Homeless students increase on Whidbey

School officials are starting to get an idea of the numbers of students that attend class who are considered homeless.

More than 50 homeless students have been identified at the Oak Harbor School District and 20 such students have been identified at the Coupeville School District.

Those numbers are up from the previous year when six were identified in Coupeville and 26 were identified in Oak Harbor.

Those numbers are expected to increase by the end of the school year.

“I think they will keep going up this year,” said Gail LaVassar, a program coordinator for the Readiness to Learn and Families in Transition programs on the island. She added that the number could top 100 in Oak Harbor by the end of the school year.

The number of homeless identified students in the South Whidbey School District is at 74. However, LaVassar said that district’s number is higher because it was a pilot for the program that started a year earlier.

She attributed the numbers to a broadening definition of homeless students and with “liaisons” who started work in the Coupeville and Oak Harbor school districts this year. Those liaisons are training district staff to identify characteristics associated with homeless youth.

“It’s a reality of today’s world,” said Coupeville Superintendent Bill Myhr. “Rules and regulations about how to handle homeless children should let everybody know it’s a problem.”

Legislation called the McKinney-Vento Act was re-authorized in 2001, and defines homeless children as those who lack a fixed, regular night time residence.

These children include those who have to share housing with other people, live in motels or otherwise lack adequate housing.

Jennifer James-Fuentes, liaison for Oak Harbor School District, said there are students living in parks, recreational vehicles, cars and in shelters.

Some of the characteristics of homelessness James-Fuentes taught staff to watch for include missing paperwork, wearing dirty clothes and appearing unwashed.

When those students are identified, steps can be made to help ensure a stable academic environment.

LaVassar said that students lose an average of three to six months of teaching time if they are forced to switch schools in the middle of the school year.

One thing the legislation provides to ensure a student’s environment is to transport students who have had to leave a school district back to their old school, LaVassar said.

Currently there is a student in Anacortes going to school in Oak Harbor, LaVassar said.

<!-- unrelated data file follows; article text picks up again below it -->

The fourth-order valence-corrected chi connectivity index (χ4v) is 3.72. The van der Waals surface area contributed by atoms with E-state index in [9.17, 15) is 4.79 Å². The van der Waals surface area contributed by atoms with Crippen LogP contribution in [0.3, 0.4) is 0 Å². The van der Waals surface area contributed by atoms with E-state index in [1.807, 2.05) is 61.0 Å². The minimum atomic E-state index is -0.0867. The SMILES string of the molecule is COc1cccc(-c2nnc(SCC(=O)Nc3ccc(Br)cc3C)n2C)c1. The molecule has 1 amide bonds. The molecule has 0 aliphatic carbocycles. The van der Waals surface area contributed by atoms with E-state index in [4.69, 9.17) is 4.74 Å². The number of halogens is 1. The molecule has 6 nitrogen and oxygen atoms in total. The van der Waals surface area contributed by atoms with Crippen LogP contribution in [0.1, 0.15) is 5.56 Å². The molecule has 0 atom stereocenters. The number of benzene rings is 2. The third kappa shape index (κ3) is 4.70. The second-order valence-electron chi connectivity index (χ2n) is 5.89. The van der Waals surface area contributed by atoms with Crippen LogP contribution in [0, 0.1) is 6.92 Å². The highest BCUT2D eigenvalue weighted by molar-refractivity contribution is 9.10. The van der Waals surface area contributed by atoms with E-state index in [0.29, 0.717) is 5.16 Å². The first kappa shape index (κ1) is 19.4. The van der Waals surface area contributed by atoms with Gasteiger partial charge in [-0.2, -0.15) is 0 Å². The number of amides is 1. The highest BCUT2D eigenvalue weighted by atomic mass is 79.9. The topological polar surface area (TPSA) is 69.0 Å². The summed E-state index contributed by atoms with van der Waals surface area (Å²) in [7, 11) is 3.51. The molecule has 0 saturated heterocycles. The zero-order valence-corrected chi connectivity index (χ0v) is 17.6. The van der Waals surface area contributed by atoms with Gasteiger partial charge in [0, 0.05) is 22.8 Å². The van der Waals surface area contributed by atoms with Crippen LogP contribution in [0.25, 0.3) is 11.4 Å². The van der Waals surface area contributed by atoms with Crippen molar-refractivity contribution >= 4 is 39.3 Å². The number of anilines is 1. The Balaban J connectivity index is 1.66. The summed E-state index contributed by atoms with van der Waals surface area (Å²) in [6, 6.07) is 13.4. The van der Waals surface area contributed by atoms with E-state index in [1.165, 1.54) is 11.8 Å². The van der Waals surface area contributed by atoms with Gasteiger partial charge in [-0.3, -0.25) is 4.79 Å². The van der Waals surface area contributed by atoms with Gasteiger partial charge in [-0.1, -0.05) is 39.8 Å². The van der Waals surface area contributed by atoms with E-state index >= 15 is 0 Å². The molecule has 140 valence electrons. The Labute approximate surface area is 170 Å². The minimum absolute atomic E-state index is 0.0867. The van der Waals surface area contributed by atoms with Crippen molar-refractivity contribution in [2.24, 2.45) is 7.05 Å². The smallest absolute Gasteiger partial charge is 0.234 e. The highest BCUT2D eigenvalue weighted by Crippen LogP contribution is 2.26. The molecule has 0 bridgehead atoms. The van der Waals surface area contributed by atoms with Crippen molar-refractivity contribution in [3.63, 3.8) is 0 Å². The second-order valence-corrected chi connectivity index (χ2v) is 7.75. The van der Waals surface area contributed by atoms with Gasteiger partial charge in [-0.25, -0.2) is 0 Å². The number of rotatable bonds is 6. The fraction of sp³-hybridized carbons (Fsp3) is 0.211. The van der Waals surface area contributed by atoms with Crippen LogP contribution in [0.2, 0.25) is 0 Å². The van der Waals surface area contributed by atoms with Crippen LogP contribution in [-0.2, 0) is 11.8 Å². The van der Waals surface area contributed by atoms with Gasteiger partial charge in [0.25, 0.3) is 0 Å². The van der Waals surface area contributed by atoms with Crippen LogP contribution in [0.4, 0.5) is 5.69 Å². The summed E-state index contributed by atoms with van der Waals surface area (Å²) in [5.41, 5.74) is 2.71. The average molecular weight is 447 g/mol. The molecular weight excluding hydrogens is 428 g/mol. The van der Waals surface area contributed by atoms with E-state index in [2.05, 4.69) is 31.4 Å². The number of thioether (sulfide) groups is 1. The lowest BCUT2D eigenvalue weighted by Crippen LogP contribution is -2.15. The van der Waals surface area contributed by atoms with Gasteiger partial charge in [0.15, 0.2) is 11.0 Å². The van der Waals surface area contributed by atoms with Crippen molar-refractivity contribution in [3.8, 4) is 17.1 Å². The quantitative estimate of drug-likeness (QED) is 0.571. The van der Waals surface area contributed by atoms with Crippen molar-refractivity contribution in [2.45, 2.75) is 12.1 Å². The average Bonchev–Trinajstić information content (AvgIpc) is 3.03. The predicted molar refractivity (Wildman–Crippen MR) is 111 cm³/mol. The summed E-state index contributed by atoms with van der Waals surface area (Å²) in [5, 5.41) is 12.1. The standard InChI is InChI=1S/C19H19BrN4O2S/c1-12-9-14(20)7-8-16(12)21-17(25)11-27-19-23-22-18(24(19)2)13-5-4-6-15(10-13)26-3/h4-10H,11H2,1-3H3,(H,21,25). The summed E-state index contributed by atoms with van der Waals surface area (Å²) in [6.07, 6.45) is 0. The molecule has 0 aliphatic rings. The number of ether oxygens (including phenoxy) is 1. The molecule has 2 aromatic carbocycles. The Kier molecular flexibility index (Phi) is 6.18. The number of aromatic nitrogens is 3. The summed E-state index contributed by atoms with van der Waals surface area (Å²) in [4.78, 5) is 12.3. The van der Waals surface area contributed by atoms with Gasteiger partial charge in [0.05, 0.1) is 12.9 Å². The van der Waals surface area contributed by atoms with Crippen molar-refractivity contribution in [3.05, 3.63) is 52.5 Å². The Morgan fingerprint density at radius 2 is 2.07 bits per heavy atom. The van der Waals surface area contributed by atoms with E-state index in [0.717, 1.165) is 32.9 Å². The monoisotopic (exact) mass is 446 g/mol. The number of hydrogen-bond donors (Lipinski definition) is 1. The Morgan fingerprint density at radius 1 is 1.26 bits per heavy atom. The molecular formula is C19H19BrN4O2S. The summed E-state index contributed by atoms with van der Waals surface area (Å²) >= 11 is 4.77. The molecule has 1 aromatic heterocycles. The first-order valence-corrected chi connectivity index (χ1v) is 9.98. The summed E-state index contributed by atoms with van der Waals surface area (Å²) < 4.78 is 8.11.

“The main reason for that is continuity,” LaVassar said.

She added during a recent Coupeville School Board meeting that school can become one of the only stable environments in a homeless student’s life.

LaVassar said students can be further hampered by the limited subsidized housing options on the island, a problem which can separate families.

An example is domestic violence shelters which don’t allow males above the age of 12.

Families will get a bit of relief in six months when a new shelter in Oak Harbor is expected to be complete.

James-Fuentes said that the first goal is to identify the numbers of homeless students on the island.

Once that is known, steps can be taken to help them.

James-Fuentes said that she’s helped current homeless students by making sure their paper work and vaccinations are up to date, and directing them to assistance programs such as food banks.

LaVassar said that affected families can be directed to programs that help them keep their kids in school. Those programs include gasoline vouchers, housing vouchers and transportation assistance, among others.

The Whidbey Island program is funded through a $40,000 grant from the Office for the Superintendent of Public Instruction.

LaVassar sought the grant after noticing a disturbing trend with students enrolled in another program she coordinates — Readiness to Learn.

Readiness to Learn works with at-risk students to improve their learning environment. However, as families went through the program, one of the biggest issues LaVassar said interfered with students’ academics was a lack of available housing. This prompted her to apply for the grant money which resulted in more help for the island’s homeless school children.

You can reach News-Times reporter Nathan Whalen at

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